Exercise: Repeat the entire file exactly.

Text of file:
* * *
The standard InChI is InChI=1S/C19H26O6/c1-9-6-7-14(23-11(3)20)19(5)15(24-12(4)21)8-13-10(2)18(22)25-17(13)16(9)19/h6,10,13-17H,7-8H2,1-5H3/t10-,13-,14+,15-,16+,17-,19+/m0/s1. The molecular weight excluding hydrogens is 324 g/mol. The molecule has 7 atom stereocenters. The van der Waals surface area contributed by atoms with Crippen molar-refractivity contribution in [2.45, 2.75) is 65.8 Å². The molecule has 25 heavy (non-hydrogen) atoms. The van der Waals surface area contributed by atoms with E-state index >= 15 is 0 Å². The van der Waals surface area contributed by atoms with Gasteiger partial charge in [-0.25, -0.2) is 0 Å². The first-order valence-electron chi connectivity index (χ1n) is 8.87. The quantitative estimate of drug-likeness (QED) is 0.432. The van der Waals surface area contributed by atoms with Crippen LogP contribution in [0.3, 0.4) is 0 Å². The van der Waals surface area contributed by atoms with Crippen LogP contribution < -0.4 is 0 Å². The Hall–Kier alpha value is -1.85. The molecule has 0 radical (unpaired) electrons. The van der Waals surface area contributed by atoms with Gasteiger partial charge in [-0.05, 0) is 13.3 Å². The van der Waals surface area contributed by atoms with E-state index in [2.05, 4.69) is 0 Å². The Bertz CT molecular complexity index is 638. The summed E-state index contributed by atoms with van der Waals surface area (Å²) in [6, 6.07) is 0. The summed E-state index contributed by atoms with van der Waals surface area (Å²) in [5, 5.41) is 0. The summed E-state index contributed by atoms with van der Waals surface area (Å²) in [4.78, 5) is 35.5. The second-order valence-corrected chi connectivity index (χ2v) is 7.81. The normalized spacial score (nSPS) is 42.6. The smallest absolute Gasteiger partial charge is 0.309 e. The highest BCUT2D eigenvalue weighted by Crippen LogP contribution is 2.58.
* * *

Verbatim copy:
The standard InChI is InChI=1S/C19H26O6/c1-9-6-7-14(23-11(3)20)19(5)15(24-12(4)21)8-13-10(2)18(22)25-17(13)16(9)19/h6,10,13-17H,7-8H2,1-5H3/t10-,13-,14+,15-,16+,17-,19+/m0/s1. The molecular weight excluding hydrogens is 324 g/mol. The molecule has 7 atom stereocenters. The van der Waals surface area contributed by atoms with Crippen molar-refractivity contribution in [2.45, 2.75) is 65.8 Å². The molecule has 25 heavy (non-hydrogen) atoms. The van der Waals surface area contributed by atoms with E-state index >= 15 is 0 Å². The van der Waals surface area contributed by atoms with Gasteiger partial charge in [-0.25, -0.2) is 0 Å². The first-order valence-electron chi connectivity index (χ1n) is 8.87. The quantitative estimate of drug-likeness (QED) is 0.432. The van der Waals surface area contributed by atoms with Crippen LogP contribution in [0.3, 0.4) is 0 Å². The van der Waals surface area contributed by atoms with Crippen LogP contribution < -0.4 is 0 Å². The Hall–Kier alpha value is -1.85. The molecule has 0 radical (unpaired) electrons. The van der Waals surface area contributed by atoms with Gasteiger partial charge in [-0.05, 0) is 13.3 Å². The van der Waals surface area contributed by atoms with E-state index in [2.05, 4.69) is 0 Å². The Bertz CT molecular complexity index is 638. The summed E-state index contributed by atoms with van der Waals surface area (Å²) in [6, 6.07) is 0. The summed E-state index contributed by atoms with van der Waals surface area (Å²) in [5, 5.41) is 0. The summed E-state index contributed by atoms with van der Waals surface area (Å²) in [4.78, 5) is 35.5. The second-order valence-corrected chi connectivity index (χ2v) is 7.81. The normalized spacial score (nSPS) is 42.6. The smallest absolute Gasteiger partial charge is 0.309 e. The highest BCUT2D eigenvalue weighted by Crippen LogP contribution is 2.58.